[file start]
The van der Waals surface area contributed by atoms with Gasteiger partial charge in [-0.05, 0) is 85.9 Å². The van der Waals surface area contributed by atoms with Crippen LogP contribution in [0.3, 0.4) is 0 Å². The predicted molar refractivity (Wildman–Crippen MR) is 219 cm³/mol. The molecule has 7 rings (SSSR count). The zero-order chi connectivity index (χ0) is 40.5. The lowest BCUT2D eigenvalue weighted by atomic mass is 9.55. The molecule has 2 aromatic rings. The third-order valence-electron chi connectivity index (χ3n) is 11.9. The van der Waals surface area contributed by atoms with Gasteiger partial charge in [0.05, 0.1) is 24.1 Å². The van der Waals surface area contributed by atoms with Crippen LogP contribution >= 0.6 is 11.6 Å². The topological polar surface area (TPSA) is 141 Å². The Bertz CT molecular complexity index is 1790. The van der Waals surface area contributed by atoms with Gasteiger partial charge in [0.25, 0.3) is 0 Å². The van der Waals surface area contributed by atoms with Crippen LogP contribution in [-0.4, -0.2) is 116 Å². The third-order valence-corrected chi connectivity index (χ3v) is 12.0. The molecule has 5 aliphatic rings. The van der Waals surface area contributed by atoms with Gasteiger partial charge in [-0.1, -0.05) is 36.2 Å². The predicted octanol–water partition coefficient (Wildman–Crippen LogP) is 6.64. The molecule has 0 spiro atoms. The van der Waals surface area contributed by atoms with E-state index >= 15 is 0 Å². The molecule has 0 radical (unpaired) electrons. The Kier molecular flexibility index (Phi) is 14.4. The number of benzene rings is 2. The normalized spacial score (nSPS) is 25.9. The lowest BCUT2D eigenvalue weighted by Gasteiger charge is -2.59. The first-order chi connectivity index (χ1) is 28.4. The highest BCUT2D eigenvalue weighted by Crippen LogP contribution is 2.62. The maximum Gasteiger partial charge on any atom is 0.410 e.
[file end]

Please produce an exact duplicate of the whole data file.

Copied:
The van der Waals surface area contributed by atoms with Gasteiger partial charge in [-0.05, 0) is 85.9 Å². The van der Waals surface area contributed by atoms with Crippen LogP contribution in [0.3, 0.4) is 0 Å². The predicted molar refractivity (Wildman–Crippen MR) is 219 cm³/mol. The molecule has 7 rings (SSSR count). The zero-order chi connectivity index (χ0) is 40.5. The lowest BCUT2D eigenvalue weighted by atomic mass is 9.55. The molecule has 2 aromatic rings. The third-order valence-electron chi connectivity index (χ3n) is 11.9. The van der Waals surface area contributed by atoms with Gasteiger partial charge in [0.05, 0.1) is 24.1 Å². The van der Waals surface area contributed by atoms with Crippen LogP contribution >= 0.6 is 11.6 Å². The topological polar surface area (TPSA) is 141 Å². The Bertz CT molecular complexity index is 1790. The van der Waals surface area contributed by atoms with Gasteiger partial charge in [0.25, 0.3) is 0 Å². The van der Waals surface area contributed by atoms with Crippen LogP contribution in [-0.4, -0.2) is 116 Å². The third-order valence-corrected chi connectivity index (χ3v) is 12.0. The molecule has 5 aliphatic rings. The van der Waals surface area contributed by atoms with Gasteiger partial charge in [-0.1, -0.05) is 36.2 Å². The predicted octanol–water partition coefficient (Wildman–Crippen LogP) is 6.64. The molecule has 0 spiro atoms. The van der Waals surface area contributed by atoms with E-state index >= 15 is 0 Å². The molecule has 0 radical (unpaired) electrons. The Kier molecular flexibility index (Phi) is 14.4. The number of benzene rings is 2. The normalized spacial score (nSPS) is 25.9. The lowest BCUT2D eigenvalue weighted by Gasteiger charge is -2.59. The first-order chi connectivity index (χ1) is 28.4. The highest BCUT2D eigenvalue weighted by Crippen LogP contribution is 2.62. The maximum Gasteiger partial charge on any atom is 0.410 e.